I’ve been at Emmaus since summer 2023. I had always planned to be here for a year or two as I thought that was a good time scale. When I first arrived it was a struggle because of my years of addiction and alcoholism; it was hard to try and stay put. Now, I’m not looking to rush off and leave here – I’m working towards something now. 

I don’t just want to go and get a random job. The team have helped me look at courses in support work and I’m hoping to get a work placement somewhere.  

I loved my childhood, I loved my teenage years, but in my twenties, unfortunately, things were hard. There was a family trauma. It’s not the reason I’m an alcoholic, but it definitely accelerated my addictions. I now look at those years positively. These support worker courses I’m doing will help me get some experience on my CV and I also have life experience that can help other people.  

When I came to Emmaus, I hit rock bottom with my alcoholism, but I think I needed to hit that to push myself to go to Alcoholics Anonymous (AA). It’s got to come from the person, you can’t force anyone else to go.  

There was a point where I almost had to leave Emmaus because my drinking and using was out of control. I became physically unwell: I was struggling to say sentences, my shakes were unbelievable, and my nervous system was starting to shut down. I was having physical alcohol-induced fits.  

I was scared, I didn’t want to become homeless again, but the Emmaus team were ready to catch me. The support team were amazing, Zaneta was ringing the doctors, making sure I was on the right medication and taking me to the GP. 

Emmaus couldn’t help me with my addiction until I was ready to help myself. As soon as I was ready to receive help, Emmaus was right there with me, and they’ve been great ever since. 

It’s one of those things once you accept what you are it’s easier to start to get better. I accept that I will always be an addict and an alcoholic, and I now know that once I have that first drink or whatever I’m not in control anymore, the addiction takes over.  

As long as I stay sober now, there’s no reason why I won’t meet my goals. I said to Brian and the staff here that by the end of 2024, even if it’s a trainee role, I want to be working in support, and helping people. I’ve been sober since November, and I’m working my way through the steps of AA. The last steps are just maintenance – so you keep them going your whole life. One of those is to share your story, and I always want to do that because someone might need to hear your story and hear your perspective.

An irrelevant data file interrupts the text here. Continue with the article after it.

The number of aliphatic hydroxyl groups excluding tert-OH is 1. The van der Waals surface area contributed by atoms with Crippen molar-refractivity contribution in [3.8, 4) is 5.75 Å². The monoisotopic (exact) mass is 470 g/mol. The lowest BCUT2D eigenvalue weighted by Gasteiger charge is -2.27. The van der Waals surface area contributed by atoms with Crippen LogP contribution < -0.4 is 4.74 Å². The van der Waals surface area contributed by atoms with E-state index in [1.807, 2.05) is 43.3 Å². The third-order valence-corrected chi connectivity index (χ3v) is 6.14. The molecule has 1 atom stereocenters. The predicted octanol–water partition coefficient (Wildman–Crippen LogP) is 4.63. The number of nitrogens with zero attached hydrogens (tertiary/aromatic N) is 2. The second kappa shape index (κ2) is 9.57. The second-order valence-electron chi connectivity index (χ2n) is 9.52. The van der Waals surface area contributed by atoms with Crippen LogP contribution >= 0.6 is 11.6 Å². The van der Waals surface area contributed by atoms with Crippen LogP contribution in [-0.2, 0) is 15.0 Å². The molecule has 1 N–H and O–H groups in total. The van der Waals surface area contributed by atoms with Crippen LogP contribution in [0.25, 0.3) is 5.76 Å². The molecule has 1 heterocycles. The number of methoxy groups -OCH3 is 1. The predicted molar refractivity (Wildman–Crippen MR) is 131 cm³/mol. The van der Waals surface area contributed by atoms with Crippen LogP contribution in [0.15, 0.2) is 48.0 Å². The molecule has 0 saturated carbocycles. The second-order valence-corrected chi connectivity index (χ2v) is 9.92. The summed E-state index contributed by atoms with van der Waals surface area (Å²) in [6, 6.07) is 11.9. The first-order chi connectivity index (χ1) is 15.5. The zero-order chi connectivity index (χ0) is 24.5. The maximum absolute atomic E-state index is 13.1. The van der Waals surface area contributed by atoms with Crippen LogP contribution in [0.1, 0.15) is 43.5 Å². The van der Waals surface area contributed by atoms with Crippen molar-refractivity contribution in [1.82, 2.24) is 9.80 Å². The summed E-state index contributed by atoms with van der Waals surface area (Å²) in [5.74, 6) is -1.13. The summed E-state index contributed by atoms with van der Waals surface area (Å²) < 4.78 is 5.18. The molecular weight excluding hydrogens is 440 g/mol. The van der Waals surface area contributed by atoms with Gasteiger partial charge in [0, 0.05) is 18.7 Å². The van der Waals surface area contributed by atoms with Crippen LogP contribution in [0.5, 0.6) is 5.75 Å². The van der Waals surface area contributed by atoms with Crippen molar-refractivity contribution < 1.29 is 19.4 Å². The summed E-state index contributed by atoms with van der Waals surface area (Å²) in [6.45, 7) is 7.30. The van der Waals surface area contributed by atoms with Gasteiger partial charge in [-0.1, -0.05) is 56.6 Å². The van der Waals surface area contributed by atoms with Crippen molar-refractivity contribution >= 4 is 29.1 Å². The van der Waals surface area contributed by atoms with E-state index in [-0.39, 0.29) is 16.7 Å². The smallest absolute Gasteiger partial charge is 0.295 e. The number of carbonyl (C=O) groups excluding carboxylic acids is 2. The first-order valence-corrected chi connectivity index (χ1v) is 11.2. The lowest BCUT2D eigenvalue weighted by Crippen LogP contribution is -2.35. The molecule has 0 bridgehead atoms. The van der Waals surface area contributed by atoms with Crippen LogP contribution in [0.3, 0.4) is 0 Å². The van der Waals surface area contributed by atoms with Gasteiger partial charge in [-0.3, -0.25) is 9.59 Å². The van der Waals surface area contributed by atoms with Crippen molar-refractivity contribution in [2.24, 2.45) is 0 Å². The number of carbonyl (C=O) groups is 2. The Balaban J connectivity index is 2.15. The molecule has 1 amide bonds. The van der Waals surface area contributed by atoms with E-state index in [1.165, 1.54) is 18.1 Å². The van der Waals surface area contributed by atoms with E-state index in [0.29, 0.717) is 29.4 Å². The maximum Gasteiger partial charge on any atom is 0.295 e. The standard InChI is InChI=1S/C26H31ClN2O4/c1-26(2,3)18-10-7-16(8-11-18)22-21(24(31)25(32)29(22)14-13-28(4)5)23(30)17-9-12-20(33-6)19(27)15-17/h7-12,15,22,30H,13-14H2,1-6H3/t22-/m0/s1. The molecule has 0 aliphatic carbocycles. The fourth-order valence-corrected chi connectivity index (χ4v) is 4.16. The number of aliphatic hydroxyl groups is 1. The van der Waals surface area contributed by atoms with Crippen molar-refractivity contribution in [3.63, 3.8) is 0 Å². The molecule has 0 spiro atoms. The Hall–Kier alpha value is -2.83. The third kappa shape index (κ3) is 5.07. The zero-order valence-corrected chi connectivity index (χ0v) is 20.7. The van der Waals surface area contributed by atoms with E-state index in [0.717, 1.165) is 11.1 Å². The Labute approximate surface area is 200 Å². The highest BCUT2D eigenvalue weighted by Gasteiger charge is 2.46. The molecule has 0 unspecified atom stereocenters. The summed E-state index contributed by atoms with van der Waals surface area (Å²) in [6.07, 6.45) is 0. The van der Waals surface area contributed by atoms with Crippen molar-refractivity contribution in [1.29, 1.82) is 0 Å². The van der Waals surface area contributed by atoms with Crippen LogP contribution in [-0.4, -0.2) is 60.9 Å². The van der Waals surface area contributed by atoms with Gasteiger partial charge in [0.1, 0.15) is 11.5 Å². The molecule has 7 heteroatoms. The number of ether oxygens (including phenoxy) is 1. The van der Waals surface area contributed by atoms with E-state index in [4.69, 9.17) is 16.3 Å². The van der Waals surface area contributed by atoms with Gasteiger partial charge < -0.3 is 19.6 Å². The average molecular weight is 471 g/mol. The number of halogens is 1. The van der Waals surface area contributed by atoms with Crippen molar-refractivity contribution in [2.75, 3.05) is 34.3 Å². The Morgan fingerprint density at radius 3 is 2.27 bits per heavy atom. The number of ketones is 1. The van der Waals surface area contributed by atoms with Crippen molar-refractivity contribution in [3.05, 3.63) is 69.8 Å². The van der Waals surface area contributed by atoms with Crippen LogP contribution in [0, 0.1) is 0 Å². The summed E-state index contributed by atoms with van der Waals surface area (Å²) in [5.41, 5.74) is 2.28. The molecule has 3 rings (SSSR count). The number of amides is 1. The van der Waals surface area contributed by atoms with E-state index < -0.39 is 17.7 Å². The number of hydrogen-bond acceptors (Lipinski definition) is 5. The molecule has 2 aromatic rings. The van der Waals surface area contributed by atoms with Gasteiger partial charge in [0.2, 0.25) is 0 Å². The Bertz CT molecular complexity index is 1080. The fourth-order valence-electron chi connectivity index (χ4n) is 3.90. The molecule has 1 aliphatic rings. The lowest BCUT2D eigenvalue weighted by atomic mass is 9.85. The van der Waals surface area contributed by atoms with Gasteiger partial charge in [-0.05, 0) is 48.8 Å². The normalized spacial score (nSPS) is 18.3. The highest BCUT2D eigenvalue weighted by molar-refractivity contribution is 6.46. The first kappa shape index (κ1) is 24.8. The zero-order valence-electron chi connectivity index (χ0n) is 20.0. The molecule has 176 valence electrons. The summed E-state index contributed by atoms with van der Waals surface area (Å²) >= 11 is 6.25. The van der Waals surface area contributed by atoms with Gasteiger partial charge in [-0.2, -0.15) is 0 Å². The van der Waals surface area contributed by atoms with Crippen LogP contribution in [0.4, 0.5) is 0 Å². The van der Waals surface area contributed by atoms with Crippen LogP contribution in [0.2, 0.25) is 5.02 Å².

For the first time in my life, I know what I want to do and what my purpose is. That’s thanks to the support of Emmaus and the support of my sponsor and the AA group. I left school at 16 and went from job to job, but now I’ve got a plan. I want to help as many people as I can, people who need help like I needed it.  

There’s nothing worse than waking up with bewilderment, despair, fear and anger – that was happening to me every morning. I want to help other people, so they don’t feel like that anymore.  

I cast all my friends and family aside when I was really struggling. Now I’m in recovery I’ve been able to re-build relationships. I went clay-pigeon shooting with other companions and, for my birthday, I went to London with my family – these are all things I thought were long gone. My family are so proud of me now. It’s been a real learning curve for them, but they understand my drinking now and the behaviours I had were all to do with the addiction. It’s a serious illness.  

I feel quite lucky, because I’m only 32 and I’ve already realised a lot about myself and I’m on the road to recovery already. This could have happened to me much later in life and I would have been in a worse position. Now I’ve got this whole life ahead of me, just because I choose not to pick up a drink. 

In my mid-twenties when I was at my worst with my addictions, I was ready to die. I was waiting for the next line or the next drink to kill me. I didn’t want to die, but I didn’t know how to live. Suddenly, I’ve been given a life that I never expected, and I intend to use it.  

That’s why I’ve signed up to fundraise for Emmaus by doing a 13,000 feet skydive. I’ve always wanted to do a skydive and I can honestly say that when I’m that high in the air there won’t be one part of me that will want to pull out of it. I’ll be itching to get out of that plane!  

I’m fundraising for Emmaus to help other people who need the support and the community that is offered here. I want to help the next companions that come through the community doors.  

You can support Chris and donate towards his fundraiser here. 

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